Why remake? I guess it can go either way, really. Either you feel you have something interesting or creative to add to an existing work, or your studio has a hole in your late-summer release schedule that needs plugging and you have millions of dollars to throw at already-rich-as-hell movie stars. The Invasion, a pale imitation of its uneven predecessors (all of which are based on the 1955 serialized novel The Body Snatchers), falls completely into the latter, and decidedly crappier, category of remake ideology.
The first film was entertaining in that whole Twilight Zone way where it's ridiculous, but still kitschy fun. What worked best about it was that one could draw out a clear political message at work in the notion of the emotionless, inhuman replacements unstoppably proliferating. Critics still disagree whether or not the pod people were supposed to represent blind Communist conformity or the American, Red-Scare-perpetrating McCarthyist opposition, but everyone can make a solid argument because at least the pod people had a unified, clear-cut agenda. Unlike the 1956 version, the 2007 version tries to be political by showing characters watch news channels and having people briefly mention current wars, but the political message, if there actually is one, is so muddled that it's completely irrelevant, and what could just as easily have been a time-sensitive examination of the evils of thoughtlessly carrying out an oppressive conservative ideology--both Bushism or Jihadism, take your pick--turns into a rather boring, plodding, by-the-numbers, procedural crap fest.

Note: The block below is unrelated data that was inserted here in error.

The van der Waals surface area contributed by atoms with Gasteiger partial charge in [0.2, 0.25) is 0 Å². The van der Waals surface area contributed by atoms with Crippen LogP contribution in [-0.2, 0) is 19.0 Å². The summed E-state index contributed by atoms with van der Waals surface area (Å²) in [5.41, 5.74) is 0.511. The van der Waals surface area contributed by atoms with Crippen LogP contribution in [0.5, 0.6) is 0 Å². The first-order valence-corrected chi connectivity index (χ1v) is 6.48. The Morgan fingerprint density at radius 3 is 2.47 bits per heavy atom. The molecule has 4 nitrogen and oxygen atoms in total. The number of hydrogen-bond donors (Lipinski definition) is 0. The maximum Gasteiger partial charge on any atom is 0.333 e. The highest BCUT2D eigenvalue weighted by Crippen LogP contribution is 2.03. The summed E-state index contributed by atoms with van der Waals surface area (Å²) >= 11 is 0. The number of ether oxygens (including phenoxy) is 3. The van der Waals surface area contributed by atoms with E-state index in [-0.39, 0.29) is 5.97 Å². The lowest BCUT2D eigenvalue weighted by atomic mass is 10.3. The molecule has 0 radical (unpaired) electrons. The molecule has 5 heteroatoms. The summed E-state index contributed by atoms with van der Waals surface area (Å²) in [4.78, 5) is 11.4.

Most alarming (or laughable, depending on your take) is how well things seem to be going for the planet under alien rule. Once the better part of the human populace has become infected by the alien virus (instead of replaced by pod people, the only reasonable update on this sci-fi classic), the news stations triumph the birth of peace around the globe. Digitally altered footage shows Bush signing peace accords with Chavez. Sectarian violence in the Middle East and Pakistan ceases. A new age of peace and prosperity seems to be in store for humanity, which makes Nicole Kidman's shrill protestations against her infected pursuers all the more ridiculous. Granted, they're trying to kill her child, an irritating little scamp that seems to be immune to the virus, which, of course, makes him a potential "cure" for this "plague." It's like the filmmakers realized they'd developed a too-likable enemy, so they threw in the kid (some test audience probably implored them, "think of the children!") to generate some sympathy for Kidman's character who was obviously losing it. However, I'm going to go on record saying that alien totalitarian mind control and the death of a pathetic urchin are a small price to pay for the best thing that's ever happened to humanity. There's a short debate early on in the film, which may as well have had a subtitle scroll across proclaiming "THE MESSAGE," where Kidman's character and some Russian diplomat discuss what the true nature of humanity is. Is it violence and greed? Is it striving for progress? Kidman argues that humans have come a long way and that she has high hopes for the future, but if this film is any indication of the kind of miserable dreck we as a species are capable of, then she's wrong and we're doomed. I say bring on the alien overlords!